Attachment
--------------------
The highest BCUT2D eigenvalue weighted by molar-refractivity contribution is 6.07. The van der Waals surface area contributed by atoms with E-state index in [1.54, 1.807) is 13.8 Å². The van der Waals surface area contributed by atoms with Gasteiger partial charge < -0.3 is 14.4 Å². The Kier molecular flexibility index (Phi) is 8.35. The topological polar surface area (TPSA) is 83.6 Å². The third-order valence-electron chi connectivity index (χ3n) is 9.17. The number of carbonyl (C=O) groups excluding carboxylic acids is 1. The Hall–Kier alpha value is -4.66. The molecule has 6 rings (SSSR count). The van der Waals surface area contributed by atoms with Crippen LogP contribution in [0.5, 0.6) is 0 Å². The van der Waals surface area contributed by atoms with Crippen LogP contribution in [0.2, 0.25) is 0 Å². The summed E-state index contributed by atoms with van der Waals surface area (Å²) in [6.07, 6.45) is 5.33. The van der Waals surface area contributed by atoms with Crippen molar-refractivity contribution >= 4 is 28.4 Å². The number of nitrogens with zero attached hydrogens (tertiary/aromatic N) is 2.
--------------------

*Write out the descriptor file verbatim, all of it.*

The highest BCUT2D eigenvalue weighted by molar-refractivity contribution is 6.07. The van der Waals surface area contributed by atoms with E-state index in [1.54, 1.807) is 13.8 Å². The van der Waals surface area contributed by atoms with Gasteiger partial charge < -0.3 is 14.4 Å². The Kier molecular flexibility index (Phi) is 8.35. The topological polar surface area (TPSA) is 83.6 Å². The third-order valence-electron chi connectivity index (χ3n) is 9.17. The number of carbonyl (C=O) groups excluding carboxylic acids is 1. The Hall–Kier alpha value is -4.66. The molecule has 6 rings (SSSR count). The van der Waals surface area contributed by atoms with Crippen LogP contribution in [0.5, 0.6) is 0 Å². The van der Waals surface area contributed by atoms with Crippen LogP contribution in [0.2, 0.25) is 0 Å². The summed E-state index contributed by atoms with van der Waals surface area (Å²) in [6.07, 6.45) is 5.33. The van der Waals surface area contributed by atoms with Crippen molar-refractivity contribution >= 4 is 28.4 Å². The number of nitrogens with zero attached hydrogens (tertiary/aromatic N) is 2.